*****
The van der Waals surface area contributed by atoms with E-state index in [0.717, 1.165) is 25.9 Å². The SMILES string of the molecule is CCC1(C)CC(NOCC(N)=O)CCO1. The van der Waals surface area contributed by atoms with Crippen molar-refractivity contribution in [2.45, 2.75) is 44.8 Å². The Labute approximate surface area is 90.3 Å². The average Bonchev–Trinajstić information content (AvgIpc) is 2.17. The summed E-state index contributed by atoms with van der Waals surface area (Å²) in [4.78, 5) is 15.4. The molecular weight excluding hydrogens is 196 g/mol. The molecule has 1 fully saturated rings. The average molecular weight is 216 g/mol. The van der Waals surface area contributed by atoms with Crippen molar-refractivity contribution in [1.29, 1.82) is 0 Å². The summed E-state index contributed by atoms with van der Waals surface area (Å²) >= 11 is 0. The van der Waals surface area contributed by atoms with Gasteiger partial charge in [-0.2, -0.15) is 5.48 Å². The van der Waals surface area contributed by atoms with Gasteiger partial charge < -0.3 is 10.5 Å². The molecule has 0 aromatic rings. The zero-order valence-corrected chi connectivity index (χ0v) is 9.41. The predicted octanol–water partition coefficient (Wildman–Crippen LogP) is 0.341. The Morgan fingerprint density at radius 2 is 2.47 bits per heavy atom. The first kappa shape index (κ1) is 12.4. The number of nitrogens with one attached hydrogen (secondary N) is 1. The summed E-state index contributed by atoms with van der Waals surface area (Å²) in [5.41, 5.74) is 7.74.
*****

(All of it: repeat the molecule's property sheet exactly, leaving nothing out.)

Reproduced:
The van der Waals surface area contributed by atoms with E-state index in [0.717, 1.165) is 25.9 Å². The SMILES string of the molecule is CCC1(C)CC(NOCC(N)=O)CCO1. The van der Waals surface area contributed by atoms with Crippen molar-refractivity contribution in [2.45, 2.75) is 44.8 Å². The Labute approximate surface area is 90.3 Å². The average Bonchev–Trinajstić information content (AvgIpc) is 2.17. The summed E-state index contributed by atoms with van der Waals surface area (Å²) in [4.78, 5) is 15.4. The molecular weight excluding hydrogens is 196 g/mol. The molecule has 1 fully saturated rings. The average molecular weight is 216 g/mol. The van der Waals surface area contributed by atoms with Crippen molar-refractivity contribution in [1.29, 1.82) is 0 Å². The summed E-state index contributed by atoms with van der Waals surface area (Å²) >= 11 is 0. The van der Waals surface area contributed by atoms with Gasteiger partial charge in [-0.2, -0.15) is 5.48 Å². The van der Waals surface area contributed by atoms with Gasteiger partial charge < -0.3 is 10.5 Å². The molecule has 0 aromatic rings. The zero-order valence-corrected chi connectivity index (χ0v) is 9.41. The predicted octanol–water partition coefficient (Wildman–Crippen LogP) is 0.341. The Morgan fingerprint density at radius 2 is 2.47 bits per heavy atom. The first kappa shape index (κ1) is 12.4. The number of nitrogens with one attached hydrogen (secondary N) is 1. The summed E-state index contributed by atoms with van der Waals surface area (Å²) in [5.41, 5.74) is 7.74.